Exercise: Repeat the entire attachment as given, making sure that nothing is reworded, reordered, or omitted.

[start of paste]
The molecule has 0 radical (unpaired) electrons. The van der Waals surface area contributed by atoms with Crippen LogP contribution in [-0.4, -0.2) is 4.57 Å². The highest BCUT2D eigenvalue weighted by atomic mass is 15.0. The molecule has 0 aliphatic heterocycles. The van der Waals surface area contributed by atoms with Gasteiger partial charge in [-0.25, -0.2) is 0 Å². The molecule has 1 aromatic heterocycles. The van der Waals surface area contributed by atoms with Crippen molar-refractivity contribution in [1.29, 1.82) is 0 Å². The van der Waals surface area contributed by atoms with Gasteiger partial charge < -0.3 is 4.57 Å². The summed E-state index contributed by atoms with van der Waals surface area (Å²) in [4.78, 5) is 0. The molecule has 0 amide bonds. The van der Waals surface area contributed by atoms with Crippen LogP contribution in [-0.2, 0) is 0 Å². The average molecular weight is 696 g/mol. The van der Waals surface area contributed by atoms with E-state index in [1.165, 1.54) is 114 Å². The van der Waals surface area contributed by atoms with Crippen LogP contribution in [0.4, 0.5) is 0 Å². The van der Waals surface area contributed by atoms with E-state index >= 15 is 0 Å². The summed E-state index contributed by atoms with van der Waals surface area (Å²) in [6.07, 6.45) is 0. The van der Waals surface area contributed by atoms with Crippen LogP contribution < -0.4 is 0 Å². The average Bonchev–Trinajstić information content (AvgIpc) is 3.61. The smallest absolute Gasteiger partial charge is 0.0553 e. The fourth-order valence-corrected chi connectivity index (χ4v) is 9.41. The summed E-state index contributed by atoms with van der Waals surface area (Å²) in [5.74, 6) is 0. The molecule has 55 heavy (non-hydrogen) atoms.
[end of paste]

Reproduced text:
The molecule has 0 radical (unpaired) electrons. The van der Waals surface area contributed by atoms with Crippen LogP contribution in [-0.4, -0.2) is 4.57 Å². The highest BCUT2D eigenvalue weighted by atomic mass is 15.0. The molecule has 0 aliphatic heterocycles. The van der Waals surface area contributed by atoms with Gasteiger partial charge in [-0.25, -0.2) is 0 Å². The molecule has 1 aromatic heterocycles. The van der Waals surface area contributed by atoms with Crippen molar-refractivity contribution in [1.29, 1.82) is 0 Å². The van der Waals surface area contributed by atoms with Gasteiger partial charge < -0.3 is 4.57 Å². The summed E-state index contributed by atoms with van der Waals surface area (Å²) in [4.78, 5) is 0. The molecule has 0 amide bonds. The van der Waals surface area contributed by atoms with Crippen LogP contribution in [-0.2, 0) is 0 Å². The average molecular weight is 696 g/mol. The van der Waals surface area contributed by atoms with E-state index in [1.165, 1.54) is 114 Å². The van der Waals surface area contributed by atoms with Crippen LogP contribution in [0.4, 0.5) is 0 Å². The van der Waals surface area contributed by atoms with E-state index >= 15 is 0 Å². The summed E-state index contributed by atoms with van der Waals surface area (Å²) in [6.07, 6.45) is 0. The van der Waals surface area contributed by atoms with Crippen LogP contribution < -0.4 is 0 Å². The average Bonchev–Trinajstić information content (AvgIpc) is 3.61. The smallest absolute Gasteiger partial charge is 0.0553 e. The fourth-order valence-corrected chi connectivity index (χ4v) is 9.41. The summed E-state index contributed by atoms with van der Waals surface area (Å²) in [5.74, 6) is 0. The molecule has 55 heavy (non-hydrogen) atoms.